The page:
Why You Should Never Pair Green and Red Together on the Web

by on 12/24/10 at 4:33 pm

Everyone would agree that green and red are colors that pair well together on Christmas. But on the web, pairing these colors together can present problems for your users. There are three reasons why you should avoid using green and red together on your website.

Low color contrast for color blind users

Some users who visit your site will have a form of color blindness. The most common form of color blindness is deuteranopia. Users with deuteranopia have difficulty distinguishing between green and red. Avoid pairing green and red together and opt for colors that color blind users can distinguish. This will give your site more color contrast, and allow all of your users to experience the beauty of your website.

Low color contrast in general

Green and red colors compete when they’re placed next to each other. They are complementary colors, which means they are on the opposites sides of the color wheel. Green and red and other complimentary colors flow and blend into each other. When they’re together, they tend to make each other brighter by competing for the foreground. This means that there is low color contrast between them, which is not ideal if you’re trying to contrast elements.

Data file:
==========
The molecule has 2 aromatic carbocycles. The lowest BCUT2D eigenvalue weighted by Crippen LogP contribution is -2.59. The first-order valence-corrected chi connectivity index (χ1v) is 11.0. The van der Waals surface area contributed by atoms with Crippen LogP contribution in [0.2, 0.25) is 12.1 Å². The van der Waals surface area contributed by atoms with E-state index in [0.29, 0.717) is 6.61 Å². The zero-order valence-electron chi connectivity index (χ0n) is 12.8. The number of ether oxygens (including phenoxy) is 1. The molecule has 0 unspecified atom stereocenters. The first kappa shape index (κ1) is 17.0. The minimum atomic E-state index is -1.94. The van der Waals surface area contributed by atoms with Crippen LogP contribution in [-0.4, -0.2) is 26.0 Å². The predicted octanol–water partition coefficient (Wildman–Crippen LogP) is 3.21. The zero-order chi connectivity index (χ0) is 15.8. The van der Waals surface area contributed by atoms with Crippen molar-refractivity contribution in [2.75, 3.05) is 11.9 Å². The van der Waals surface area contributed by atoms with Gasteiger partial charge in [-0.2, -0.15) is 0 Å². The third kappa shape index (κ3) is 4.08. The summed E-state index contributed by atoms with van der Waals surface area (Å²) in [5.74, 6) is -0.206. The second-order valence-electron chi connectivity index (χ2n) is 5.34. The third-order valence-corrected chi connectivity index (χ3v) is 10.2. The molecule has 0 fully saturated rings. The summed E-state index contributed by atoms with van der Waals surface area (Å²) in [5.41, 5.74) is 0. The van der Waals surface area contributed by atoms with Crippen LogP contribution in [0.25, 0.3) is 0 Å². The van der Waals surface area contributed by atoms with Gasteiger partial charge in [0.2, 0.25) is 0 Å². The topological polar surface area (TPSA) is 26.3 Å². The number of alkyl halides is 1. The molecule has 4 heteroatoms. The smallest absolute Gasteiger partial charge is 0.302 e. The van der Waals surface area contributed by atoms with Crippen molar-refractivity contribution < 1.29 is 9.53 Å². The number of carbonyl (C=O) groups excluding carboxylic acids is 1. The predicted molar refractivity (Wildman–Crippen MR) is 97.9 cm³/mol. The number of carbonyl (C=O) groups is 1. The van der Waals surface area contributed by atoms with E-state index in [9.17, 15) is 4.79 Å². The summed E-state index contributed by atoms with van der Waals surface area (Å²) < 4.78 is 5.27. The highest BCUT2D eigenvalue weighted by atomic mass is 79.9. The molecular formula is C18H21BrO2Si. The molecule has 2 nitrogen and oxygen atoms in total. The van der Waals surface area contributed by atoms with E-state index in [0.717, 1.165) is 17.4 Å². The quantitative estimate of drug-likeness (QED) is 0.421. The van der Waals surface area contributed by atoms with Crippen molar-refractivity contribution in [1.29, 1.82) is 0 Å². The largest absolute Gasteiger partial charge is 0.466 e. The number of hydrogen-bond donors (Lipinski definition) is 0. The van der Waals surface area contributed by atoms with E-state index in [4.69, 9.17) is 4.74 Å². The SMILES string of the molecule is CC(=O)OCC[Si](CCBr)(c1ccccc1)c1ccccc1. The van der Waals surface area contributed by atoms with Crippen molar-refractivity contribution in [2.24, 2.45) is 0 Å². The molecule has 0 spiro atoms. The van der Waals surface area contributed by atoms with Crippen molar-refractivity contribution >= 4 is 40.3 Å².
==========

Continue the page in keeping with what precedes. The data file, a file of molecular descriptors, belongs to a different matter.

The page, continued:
Creates conflicting mental processes

In society, green means go and red means stop. This is how people interpret the colors when they’re on the road, and this is how they’ll interpret it on web. If you use a green and red button together, the buttons will conflict with each other and users will process them differently. Since they’re call-to-action buttons, you want users to click on them. However, most users could get confused by the conflicting colors and end up not clicking any button or just one of the buttons. To avoid this, choose either green or red to use for your call-to-action buttons, but not both.

Choosing what colors to use for your design is important, not just for aesthetic reasons, but for accessibility reasons too. Designers who care about their users will value accessibility and choose color combinations that work for all users.

9 Responses to “Why You Should Never Pair Green and Red Together on the Web”

  1. Brandi

    Dec 29th, 2010

    In my experience, unless they’re isolated, green and red tend to look terrible together anyway.

  2. amir khella

    Jan 4th, 2011

    That’s bad news for Santa!

  3. [...] Why You Should Never Pair Green and Red Together on the Web – UX Movement The illustrations in this article make it much easier to understand the impact of color blindness. Everyone would agree that green and red are colors that pair well together on Christmas. But on the web, pairing these colors together can present problems for your users. There are three reasons why you should avoid using green and red together on your website. [...]

  4. Matthew

    Jan 26th, 2011

    Sorry, I call bullshit, or at least hyperbole.